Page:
The close-up photograph below (Fig. 4d & 4e) shows the approximate locations (view: North to South + or -) where Elizabeth Styring Nutt painted her four season series (red dots). The photograph on the right shows these areas as they are today (angle and size of the photographs vary slightly).
Click here for a U.K. website that provides detailed background information on Elizabeth Nutt and her family.
Click here for additional information on Elizabeth Styring Nutt from The Canadian Women Artists History Initiative.
Three articles from the Chronicle Herald regarding a 1980 exhibition of Elizabeth Nutt paintings at Dalhousie Art Gallery (article 1, article 2, article 3).
A 1989 article on the dedication, in Elizabeth Nutt's memory, of The City of Halifax Gallery at the Art Gallery of Nova Scotia. The AGNS is planning a new exhibition of the artist's work in the near future.
Reference: Sketches and Traditions of the Northwest Arm (1908) by John W. Regan.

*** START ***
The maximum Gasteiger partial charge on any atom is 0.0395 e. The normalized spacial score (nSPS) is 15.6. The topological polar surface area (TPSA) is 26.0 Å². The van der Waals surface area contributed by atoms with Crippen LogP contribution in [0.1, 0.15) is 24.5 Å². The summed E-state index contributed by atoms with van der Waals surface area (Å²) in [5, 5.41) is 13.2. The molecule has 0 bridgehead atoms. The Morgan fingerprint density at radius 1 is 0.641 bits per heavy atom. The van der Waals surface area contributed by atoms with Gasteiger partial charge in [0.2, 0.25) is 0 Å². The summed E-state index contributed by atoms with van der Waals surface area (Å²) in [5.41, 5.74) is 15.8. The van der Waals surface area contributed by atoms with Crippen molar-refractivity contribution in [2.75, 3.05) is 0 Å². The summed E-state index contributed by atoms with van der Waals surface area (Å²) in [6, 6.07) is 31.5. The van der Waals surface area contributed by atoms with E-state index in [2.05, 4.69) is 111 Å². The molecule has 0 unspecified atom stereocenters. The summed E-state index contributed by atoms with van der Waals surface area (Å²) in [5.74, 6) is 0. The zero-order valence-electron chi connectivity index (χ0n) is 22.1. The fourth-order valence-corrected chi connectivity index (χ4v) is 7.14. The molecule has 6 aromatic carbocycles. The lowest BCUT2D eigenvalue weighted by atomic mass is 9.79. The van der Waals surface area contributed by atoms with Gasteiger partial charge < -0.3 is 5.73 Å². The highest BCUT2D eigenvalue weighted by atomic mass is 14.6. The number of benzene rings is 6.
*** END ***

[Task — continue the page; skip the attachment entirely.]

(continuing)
Other paintings by Elizabeth Nutt:
Where Sunshine Falls (1924), A Moorland Stream (1932), The Old Cottage, South Yorkshire (1930)
Regarding The Old Cottage, South Yorkshire, Elizabeth Styring Nutt "maintained strong connections to English academic traditions. She painted 'en plein air' and rarely referred to preliminary sketches." Miss Nutt "used a Square - Brush technique of her own design to lay down undiluted colours on canvas, with a broad un-tapered brush. Nutt's work shows a strong Newlyn influence, very much in the manner of an early Stanhope Forbes." "The canvas was exhibited at the Royal Canadian Academy of Arts in 1928, although it is dated 1930." - from the 'thomas fine arts' catalogue.